A staple of their diet, along with dates, camel milk has long provided Bedouins with the proteins, carbohydrates, and vitamins necessary to survive a desert-dwelling existence.
And unlike cow’s milk, which creates allergies in many consumers, camel milk is blessedly allergen free. Camelicious bottles this humped concoction in different flavors and sizes that are available at supermarkets throughout Dubai.
1. The healthier choice:
Considered to be the closest substitute for mother’s milk, camel milk is not only low in fat and full of vitamin C, but it doesn’t curdle in the stomach. Therefore, it’s easy for the body to process it.
2. The Bedouins swear by it:
Travel to any Bedouin home, and you’re likely to find a camel nearby. After giving birth, mama camel can easily produce 5 liters of milk a day, though friendly coercion and good diet can stimulate more production. The Bedouins insist on the milk’s holistic properties, as indeed, it was used as a moisturizer and sunscreen as well as food.
3. Free range:
The Emirates Industry for Camel Milk And Products (EICMP) Have Diversified Camel Stock, which is relatively free range.
No business in their right profit mind would admit to dodgy conditions for their animals, but the company Camelicious claims that their animals are happy and healthy. In addition, the camels bred for milk are interbred with camels from Pakistan, Oman, and Saudi Arabia, producing a superior genetic strain.
4. Camel milking is potentially more humane:
Camels are typically milked for 12-16 months after giving birth, before they are encouraged to breed again; the equipment used to milk them is designed to be safe for their udders and to avoid mastisis – a common condition among dairy cows.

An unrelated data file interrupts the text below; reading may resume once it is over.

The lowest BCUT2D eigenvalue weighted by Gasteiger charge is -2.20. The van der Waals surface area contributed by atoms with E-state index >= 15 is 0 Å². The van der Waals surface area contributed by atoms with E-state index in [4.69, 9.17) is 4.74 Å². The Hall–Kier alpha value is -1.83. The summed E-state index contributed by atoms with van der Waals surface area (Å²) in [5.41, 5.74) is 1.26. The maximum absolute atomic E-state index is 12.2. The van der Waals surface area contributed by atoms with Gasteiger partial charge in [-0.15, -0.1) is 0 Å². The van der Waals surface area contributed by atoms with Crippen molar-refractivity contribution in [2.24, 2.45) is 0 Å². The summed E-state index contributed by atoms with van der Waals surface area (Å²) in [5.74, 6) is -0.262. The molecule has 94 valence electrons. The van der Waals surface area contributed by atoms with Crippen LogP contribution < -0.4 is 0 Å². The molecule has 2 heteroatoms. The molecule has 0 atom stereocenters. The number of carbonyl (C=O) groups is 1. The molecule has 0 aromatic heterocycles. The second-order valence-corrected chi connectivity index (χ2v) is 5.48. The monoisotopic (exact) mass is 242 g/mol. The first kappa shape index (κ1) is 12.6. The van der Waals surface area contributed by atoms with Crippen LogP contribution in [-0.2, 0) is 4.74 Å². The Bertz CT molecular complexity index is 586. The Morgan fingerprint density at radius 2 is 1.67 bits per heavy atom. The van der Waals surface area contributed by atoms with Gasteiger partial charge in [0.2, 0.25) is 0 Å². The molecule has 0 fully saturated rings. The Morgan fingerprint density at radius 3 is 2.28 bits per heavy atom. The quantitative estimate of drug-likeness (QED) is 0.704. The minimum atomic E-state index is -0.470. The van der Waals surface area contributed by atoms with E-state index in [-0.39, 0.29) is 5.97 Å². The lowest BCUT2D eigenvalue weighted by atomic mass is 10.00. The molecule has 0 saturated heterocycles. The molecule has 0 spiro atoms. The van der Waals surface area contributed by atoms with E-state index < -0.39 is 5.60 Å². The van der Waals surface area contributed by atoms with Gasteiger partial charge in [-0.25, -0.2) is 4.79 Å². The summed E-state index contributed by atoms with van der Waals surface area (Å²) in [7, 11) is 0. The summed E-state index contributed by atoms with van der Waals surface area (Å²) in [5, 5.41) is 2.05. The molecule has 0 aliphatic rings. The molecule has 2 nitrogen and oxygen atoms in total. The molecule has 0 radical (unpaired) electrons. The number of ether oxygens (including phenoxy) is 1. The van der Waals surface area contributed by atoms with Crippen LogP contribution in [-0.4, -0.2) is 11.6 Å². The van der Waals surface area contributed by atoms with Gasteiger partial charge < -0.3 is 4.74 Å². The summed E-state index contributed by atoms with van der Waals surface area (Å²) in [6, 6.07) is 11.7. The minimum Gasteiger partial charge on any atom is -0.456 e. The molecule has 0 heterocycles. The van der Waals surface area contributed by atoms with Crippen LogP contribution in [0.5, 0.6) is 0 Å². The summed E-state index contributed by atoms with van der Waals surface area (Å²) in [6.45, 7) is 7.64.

5. Camel milk tastes good too!
Free of cow’s allergens, and milder than goat’s milk, camel milk just might be the perfect compromise. It’s not too sweet, and drinking it won’t cause an upset stomach either.
6. No chemicals added:
With 5 times the amount of Vitamin C in camel’s milk, and full of iron, camel’s milk needs no nutritional help. It has a shelf life of 5 days before pasteurization, after which it will survive for up to 3 weeks. Camel’s milk is just as versatile as other milk, used as it is to produce low-fat varieties of cheese, chocolate, and a fermented delicacy that is used in areas that lack refrigeration.
So, put away your carton of steroid-infused cow’s milk and genetically modified soy, and find yourself a liter of choco-camel milk instead. That is, for those who observe Ramadan, after the sun has set.
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